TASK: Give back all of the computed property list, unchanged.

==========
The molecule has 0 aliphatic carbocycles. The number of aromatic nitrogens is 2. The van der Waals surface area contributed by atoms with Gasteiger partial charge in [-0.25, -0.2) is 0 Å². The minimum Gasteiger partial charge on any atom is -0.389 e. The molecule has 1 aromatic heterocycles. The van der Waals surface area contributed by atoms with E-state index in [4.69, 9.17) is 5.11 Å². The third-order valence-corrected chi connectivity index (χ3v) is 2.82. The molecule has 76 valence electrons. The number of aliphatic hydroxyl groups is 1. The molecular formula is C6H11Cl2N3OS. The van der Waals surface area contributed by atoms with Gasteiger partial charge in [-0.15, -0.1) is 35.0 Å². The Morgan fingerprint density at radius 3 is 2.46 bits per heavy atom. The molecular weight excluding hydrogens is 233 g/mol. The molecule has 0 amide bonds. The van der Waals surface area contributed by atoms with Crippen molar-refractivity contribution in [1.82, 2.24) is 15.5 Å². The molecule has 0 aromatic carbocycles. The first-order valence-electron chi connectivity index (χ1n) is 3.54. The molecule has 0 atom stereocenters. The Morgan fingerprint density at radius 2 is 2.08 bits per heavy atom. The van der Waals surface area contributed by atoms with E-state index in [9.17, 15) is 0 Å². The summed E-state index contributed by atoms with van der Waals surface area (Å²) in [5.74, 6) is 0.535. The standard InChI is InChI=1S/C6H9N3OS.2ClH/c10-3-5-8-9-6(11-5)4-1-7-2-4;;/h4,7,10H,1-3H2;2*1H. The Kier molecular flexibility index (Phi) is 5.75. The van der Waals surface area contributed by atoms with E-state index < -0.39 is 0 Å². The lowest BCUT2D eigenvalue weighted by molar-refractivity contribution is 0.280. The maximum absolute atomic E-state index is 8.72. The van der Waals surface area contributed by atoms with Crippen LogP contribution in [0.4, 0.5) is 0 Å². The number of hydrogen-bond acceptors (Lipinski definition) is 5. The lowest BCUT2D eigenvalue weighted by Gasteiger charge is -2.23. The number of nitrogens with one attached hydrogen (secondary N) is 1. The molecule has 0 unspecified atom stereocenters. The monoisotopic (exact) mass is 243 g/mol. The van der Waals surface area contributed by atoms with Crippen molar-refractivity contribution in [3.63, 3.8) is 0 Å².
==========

The molecule has 0 aliphatic carbocycles. The number of aromatic nitrogens is 2. The van der Waals surface area contributed by atoms with Gasteiger partial charge in [-0.25, -0.2) is 0 Å². The minimum Gasteiger partial charge on any atom is -0.389 e. The molecule has 1 aromatic heterocycles. The van der Waals surface area contributed by atoms with E-state index in [4.69, 9.17) is 5.11 Å². The third-order valence-corrected chi connectivity index (χ3v) is 2.82. The molecule has 76 valence electrons. The number of aliphatic hydroxyl groups is 1. The molecular formula is C6H11Cl2N3OS. The van der Waals surface area contributed by atoms with Gasteiger partial charge in [-0.15, -0.1) is 35.0 Å². The Morgan fingerprint density at radius 3 is 2.46 bits per heavy atom. The molecular weight excluding hydrogens is 233 g/mol. The molecule has 0 amide bonds. The van der Waals surface area contributed by atoms with Crippen molar-refractivity contribution in [1.82, 2.24) is 15.5 Å². The molecule has 0 aromatic carbocycles. The first-order valence-electron chi connectivity index (χ1n) is 3.54. The molecule has 0 atom stereocenters. The Morgan fingerprint density at radius 2 is 2.08 bits per heavy atom. The van der Waals surface area contributed by atoms with E-state index in [9.17, 15) is 0 Å². The summed E-state index contributed by atoms with van der Waals surface area (Å²) in [5.74, 6) is 0.535. The standard InChI is InChI=1S/C6H9N3OS.2ClH/c10-3-5-8-9-6(11-5)4-1-7-2-4;;/h4,7,10H,1-3H2;2*1H. The Kier molecular flexibility index (Phi) is 5.75. The van der Waals surface area contributed by atoms with E-state index < -0.39 is 0 Å². The lowest BCUT2D eigenvalue weighted by molar-refractivity contribution is 0.280. The maximum absolute atomic E-state index is 8.72. The van der Waals surface area contributed by atoms with Crippen LogP contribution in [0.4, 0.5) is 0 Å². The number of hydrogen-bond acceptors (Lipinski definition) is 5. The lowest BCUT2D eigenvalue weighted by Gasteiger charge is -2.23. The number of nitrogens with one attached hydrogen (secondary N) is 1. The molecule has 0 unspecified atom stereocenters. The monoisotopic (exact) mass is 243 g/mol. The van der Waals surface area contributed by atoms with Crippen molar-refractivity contribution in [3.63, 3.8) is 0 Å².